iRunFar: And you weren’t going to gamble. You didn’t need a full house or a straight flush or something to have a great day.

Gerbin: No, I didn’t need to yesterday.

iRunFar: You had a good hand on the table.

Gerbin: Yeah.

iRunFar: And you went with it.

Gerbin: Yeah.

iRunFar: So how did you motivate yourself in that last 40 miles?

Gerbin: You know, Ely told me at one point, I think it was in Champex-Lac, and I just asked like, “Hey, has anything changed ahead or behind me?” He’s like, “No, it’s basically the same.” I’m like, “Okay.” He’s like, “You don’t need to run scared, but you need to run like you want to podium at UTMB.” And I’m like, “Okay.”

So, I felt that was actually good motivation, just to be like, yeah, like, you know, kind of pushing when I felt like I could push, but also, again, kind of being conservative enough where I wasn’t going to risk blowing up or making a big fall or something like that. So, you know, I’ve done quite a few like, big mountain adventures and stuff like that over the last few years. And so I feel like some of those FKT efforts teach you how to just self-motivate, and it really felt like that. Like I mean, there are lots of sections on the course where I felt like I was running the Wonderland Trail again. Just without a friend running with me.

iRunFar: I was going to ask you about that. Like, you do a lot, it seems like a big motivation for you in a way you get a lot of your fitness is from like these adventure outings.

Gerbin: Yeah.

iRunFar: What role do adventure and these long adventure runs play in your, not just your racing, but your approach to running in general?

Gerbin: Yeah, I mean, I just like to have fun and push myself and I think there’s a lot of different ways to do that. You could do that in races, or you could do it where the terrain is a challenge or when the time or you know, that kind of thing is the challenge. So yeah, earlier this summer, I did, actually just a couple of weeks ago, I did a big traverse in the Cascades.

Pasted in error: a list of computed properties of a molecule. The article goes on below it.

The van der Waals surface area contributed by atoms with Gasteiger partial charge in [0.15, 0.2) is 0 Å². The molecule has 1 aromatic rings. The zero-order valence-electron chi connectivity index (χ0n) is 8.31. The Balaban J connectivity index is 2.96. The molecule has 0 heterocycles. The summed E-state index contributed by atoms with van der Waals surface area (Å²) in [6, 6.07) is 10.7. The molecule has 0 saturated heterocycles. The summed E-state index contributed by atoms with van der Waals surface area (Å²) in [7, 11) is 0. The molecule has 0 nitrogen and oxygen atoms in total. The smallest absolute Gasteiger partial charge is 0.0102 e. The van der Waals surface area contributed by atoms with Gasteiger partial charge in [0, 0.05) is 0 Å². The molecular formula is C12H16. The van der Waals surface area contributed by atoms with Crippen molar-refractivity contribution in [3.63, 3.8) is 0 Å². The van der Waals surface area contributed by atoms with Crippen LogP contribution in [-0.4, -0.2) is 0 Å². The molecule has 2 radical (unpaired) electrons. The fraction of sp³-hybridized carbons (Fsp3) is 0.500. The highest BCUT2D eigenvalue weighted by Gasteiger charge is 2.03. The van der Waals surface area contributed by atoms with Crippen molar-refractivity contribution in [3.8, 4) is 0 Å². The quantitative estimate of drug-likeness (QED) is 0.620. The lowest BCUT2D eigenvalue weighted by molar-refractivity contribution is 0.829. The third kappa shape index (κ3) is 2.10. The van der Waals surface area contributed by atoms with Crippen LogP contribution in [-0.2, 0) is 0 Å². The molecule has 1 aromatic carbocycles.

And I feel like that actually was a pretty critical part of my build-up for UTMB. Fairly different than what most people would do, but I think it helped me from overdoing it in training. Like I came in fresh, ready to race. And I felt really strong. And I think a lot of that was is due to just so many days of moving and a lot of vert. And just you know, being used to just being in the mountains and kind of following the terrain like that.

iRunFar: And maybe mentally fresh. In a racing perspective, it can be mentally challenging and one of these long adventure-type runs to deal with the elements in the mountains.

Gerbin: Yeah.

iRunFar: But it’s maybe a different mental energy than racing the clock and/or other people or whatever.

Gerbin: Yeah, totally. No, I felt like I was able to be like mentally fresh going into the race because I hadn’t raced a lot this year. And that was kind of the plan. Like my goal was UTMB. And so being able to come in and like, really just be ready to take that on, because 100s are a lot, take a lot out of you. And especially I think to deal with, like this race, and this course, but also with just how much commotion.

I mean, it’s just like so much hype, but like it’s really exciting. But I think like, you really have to, or at least for me, and kind of how I deal with races and stuff, like I knew I needed to just be able to like chill out and settle into that. And I think it helped just being like really excited to get out and race.